Breaking down the gender imbalance and shaping the new norm in firefighting was the theme for a Women and Firefighting Australasia (WAFA) conference held in New Zealand’s capital Wellington earlier this month.
Alice Lavender, a member of the Medowie Rural Fire Brigade and one of 11 NSW RFS women to attend the 200-person strong conference, said while much had been achieved in women’s firefighting there was more work to be done.
The 34-year-old Medowie mother-of-two children said she joined the RFS 18 months ago as a means of giving back to the community and to challenge herself outside of her paid job as an administrator.
“Currently women make up approximately 22 per cent of the RFS volunteer workforce and only 3-5 per cent in the fire and rescue and metropolitan workforce,” said Lavender, who earlier in the year was part of the crew that fought two of the Port’s largest bushfires at Salt Ash and Masonic Road.
“My time in the RFS has been relatively short, so it was a great opportunity for me to network with other far more experienced female firefighters.
“Discussion [at the conference] centred around ways of increasing women’s presence in the industry, and embracing diversity of gender and culture by encouraging and mentoring women to breakdown the stereotypes.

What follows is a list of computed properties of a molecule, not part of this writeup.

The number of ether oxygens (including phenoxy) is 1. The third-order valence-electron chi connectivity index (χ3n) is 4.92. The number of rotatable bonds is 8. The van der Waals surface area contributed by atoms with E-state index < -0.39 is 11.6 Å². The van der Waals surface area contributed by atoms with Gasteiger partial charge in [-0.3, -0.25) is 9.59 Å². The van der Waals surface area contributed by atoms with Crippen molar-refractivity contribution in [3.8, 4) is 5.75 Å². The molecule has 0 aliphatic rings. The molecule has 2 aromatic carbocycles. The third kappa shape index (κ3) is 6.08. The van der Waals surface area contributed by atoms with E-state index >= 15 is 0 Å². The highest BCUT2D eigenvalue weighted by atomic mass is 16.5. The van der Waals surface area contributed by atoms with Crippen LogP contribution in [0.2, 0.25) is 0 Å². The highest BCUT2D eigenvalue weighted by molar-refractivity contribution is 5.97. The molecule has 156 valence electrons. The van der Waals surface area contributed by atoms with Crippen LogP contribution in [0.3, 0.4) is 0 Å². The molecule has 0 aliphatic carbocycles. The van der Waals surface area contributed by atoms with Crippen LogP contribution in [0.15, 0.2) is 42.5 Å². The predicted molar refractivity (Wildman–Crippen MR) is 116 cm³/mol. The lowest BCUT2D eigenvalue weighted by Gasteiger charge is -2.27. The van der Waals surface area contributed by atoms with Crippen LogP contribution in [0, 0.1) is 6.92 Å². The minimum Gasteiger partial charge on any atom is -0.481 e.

“This has been such a male dominated industry over the years and we need to look at basic things such as ensuring women’s uniform and personal protection equipment are available and buildings are equipped with sufficient female toilets and change rooms.
“Another area to be explored was the incidence of sexual harassment and bullying. I have never experienced this but the topic was discussed at length with some women giving their accounts of harassment.”
Lavender stressed that the conference, which she described as a “wholesome and fulfilling experience”, was not a means to put men down, but rather to pull men along with the changes so that everybody gains.
“We want to acknowledge the hard work of both men and women before us, but it is just as important that we don’t pull the ladder down behind us, we want to work together not in isolation,” said Lavender.
“Women can do many of the specialist and leadership roles as men have traditionally done, as well as some of the manual labour, like working chainsaws.
“Fitness can be a factor in the physical activities, and there are a variety of other roles women can undertake including in the fields of communication and community engagement.”
Lavender said that the conference had provided her with the confidence to return to Medowie, which has 25 per cent female personnel, as an emerging role model for young women interested in a career in firefighting.
She said she looked forward to meeting with females interested in volunteering their time as a firefighter and passing on her life experiences.
The conferences are held every two years with the next to take place in Adelaide.